I hope you find some relief soon sweetheart, and I'd be over with the kids and warm soup too if we were close by.

  10. I’m here at the computer awaiting 8:30 a.m., the time I need to leave to drive the 4 or so miles from my house to the V.A. hospital. Thankfully, the hospital is close, but it will still take close to an hour to get there, find a parking spot, and walk I don’t know how far from the parking space to the X-ray place.

    Thank all of you for your words and comments! Now, until I have to depart, I’ll spend individually to your comments.

    STEPH—Thank you! I certainly hope that the new meds I’m picking up today help my breathing. This morning, when Alex and I got out of bed and I disengaged my oxygen concentrator, my inability to breathe was so poor I came close to dialing 911.

    ROBIN—Thank you! Yes, I had the urge to trip the doc during the “doo see-doo and around we go” walk, but not just because of her words. But that’s another story that may or may not reach the pages of this blog.

    RENIE—Thank you! I really need all of the prayers I can get. This inability to breath has kept me at home and near the oxygen concentrator much too long. There are folks that I really want to visit during this holiday season. Perhaps the new “emergency” medication will allow me to risk the treks.

    THOMAS—Thank you! No open flames around that oxygen concentrator! When I was a young social worker I had a client who chain smoked with oxygen was going into his nose from a tank a few feet away. That flame so close to the oxygen tube horrified me. Of course, these days I would tell him to put out the cig or I’d leave his home. Back then I was too insecure about what authority I had to say that.

    Yes, Thomas, you hit the nail on the head: I’m certain my hearing loss comes from being around and inside tanks when the 105 mm main guns were fired. There’s a story behind that, too, that is a chapter in my never finished memoir: “The Rogue’s Tale, or How to Step on Your Trunk without Really Trying.”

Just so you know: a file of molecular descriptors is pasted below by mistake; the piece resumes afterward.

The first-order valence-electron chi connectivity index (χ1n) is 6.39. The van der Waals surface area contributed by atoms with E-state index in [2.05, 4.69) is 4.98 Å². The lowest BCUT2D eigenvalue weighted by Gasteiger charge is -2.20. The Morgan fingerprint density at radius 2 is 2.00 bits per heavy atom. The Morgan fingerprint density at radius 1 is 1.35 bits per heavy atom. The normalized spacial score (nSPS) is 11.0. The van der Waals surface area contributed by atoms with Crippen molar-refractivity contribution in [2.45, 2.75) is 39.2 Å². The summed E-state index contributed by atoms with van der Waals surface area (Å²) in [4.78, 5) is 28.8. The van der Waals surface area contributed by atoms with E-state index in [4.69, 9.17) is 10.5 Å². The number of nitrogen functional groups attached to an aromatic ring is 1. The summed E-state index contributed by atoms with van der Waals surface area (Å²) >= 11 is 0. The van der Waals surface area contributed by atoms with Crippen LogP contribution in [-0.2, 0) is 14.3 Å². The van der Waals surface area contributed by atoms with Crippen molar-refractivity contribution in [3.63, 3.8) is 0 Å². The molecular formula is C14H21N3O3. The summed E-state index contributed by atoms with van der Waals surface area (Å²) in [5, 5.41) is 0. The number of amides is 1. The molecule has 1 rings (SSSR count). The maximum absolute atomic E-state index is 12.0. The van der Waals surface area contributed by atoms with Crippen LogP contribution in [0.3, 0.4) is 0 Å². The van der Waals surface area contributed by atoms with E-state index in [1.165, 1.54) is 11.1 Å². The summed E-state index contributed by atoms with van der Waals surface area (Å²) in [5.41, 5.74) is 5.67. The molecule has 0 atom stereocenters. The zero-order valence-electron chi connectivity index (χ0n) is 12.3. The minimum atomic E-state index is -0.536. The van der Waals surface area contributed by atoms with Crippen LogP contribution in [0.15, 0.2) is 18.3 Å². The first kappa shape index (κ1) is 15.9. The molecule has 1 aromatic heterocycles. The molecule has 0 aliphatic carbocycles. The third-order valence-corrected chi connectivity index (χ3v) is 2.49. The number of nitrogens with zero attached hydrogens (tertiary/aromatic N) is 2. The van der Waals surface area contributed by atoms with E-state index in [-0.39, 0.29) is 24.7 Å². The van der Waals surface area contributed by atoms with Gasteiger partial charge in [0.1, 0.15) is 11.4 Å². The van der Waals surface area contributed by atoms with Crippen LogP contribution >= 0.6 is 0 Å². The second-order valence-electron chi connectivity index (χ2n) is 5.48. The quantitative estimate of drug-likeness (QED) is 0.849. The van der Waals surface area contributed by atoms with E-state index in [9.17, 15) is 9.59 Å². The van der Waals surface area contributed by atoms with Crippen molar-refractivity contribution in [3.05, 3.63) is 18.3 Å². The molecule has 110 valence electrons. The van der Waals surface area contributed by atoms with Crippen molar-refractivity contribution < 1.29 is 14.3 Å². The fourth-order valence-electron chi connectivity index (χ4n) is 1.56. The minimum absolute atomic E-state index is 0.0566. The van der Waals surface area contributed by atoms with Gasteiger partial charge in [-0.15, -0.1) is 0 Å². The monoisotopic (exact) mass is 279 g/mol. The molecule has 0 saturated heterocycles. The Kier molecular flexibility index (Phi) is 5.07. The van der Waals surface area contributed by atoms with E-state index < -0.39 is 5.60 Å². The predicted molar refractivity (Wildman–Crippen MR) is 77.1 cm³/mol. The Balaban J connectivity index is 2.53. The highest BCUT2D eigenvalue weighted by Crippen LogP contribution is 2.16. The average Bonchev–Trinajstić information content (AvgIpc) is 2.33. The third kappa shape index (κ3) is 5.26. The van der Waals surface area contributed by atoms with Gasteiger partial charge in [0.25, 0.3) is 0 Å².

PSYCHO THERAPIST: Thank you! You are so right! I remember what Joseph Campbell wrote about accepting the aging process. Of course, when I first heard his words I wasn’t this far into the process! I appreciate the healing and peace of mind you’re sending me. I need both. It’s nice to hear that I and my silly comments have been missed. Since, after today, I have no more medical appoints scheduled until next Tuesday, I hope to be again dropping my gems of absurd wisdom in the comment sections of blog this weekend!

    Well, folks, it’s time for me to grab my coat, hug Alex, and head out into the 34 degree (F) morning outside my door. I’ve not the time to proof read this, so you get it as is!

  11. Ahhh Nick (((((HUGS))))), sorry about your breathing, you have got to keep doing it Nick, ready "breath in, breath out, again, now keep doing that until I say stop".

  12. Sorry to hear all of this Nick. I hope things improve soon. Cheers my good man!!

  13. You are probably still at the VA hospital, and hopefully when you return, you will have what you need to ease the breathing difficulties.

    Sending warm, healthy thoughts and prayers your way from wintery, cold, western PA. :-)


  14. Hope the air comes to you better, Nick.

  15. Nice blog. I will keep reading. Please take the time to visit my blog about Orchid Care

  16. Oh my Nick you sound as though you need rubbing out and drawing again!

    Hopefully the new meds will help.

    Reiki blessings to you. x

  17. My prayers go out to you Nick! I know how it feels to not be able to breathe well.

    Hang in there!

  18. I hope all is going OK. Good thoughts heading your way.

  19. i find a nice cuppa tea always helps. chin up!

  20. SASSY LUCY: Thank you for you concern and for the Major Award! So I’m not alone in doing the “VA Shuffle?” I was beginning to accept the paranoid belief that the system was out to get me alone. Thanks for letting me know I’m not the only one! I suppose that Wisconsin is a bop far away to bop over to my house with a bit so soup. The thought, however, is much appreciated!

    QUEENIE: Thank you! I’m doing my best to keep breathing and the one new strangely administered medication called Foradil that the doc prescribed already, after only one dose, has me breathing better than I have in months. I hope that it and the other new meds do the trick.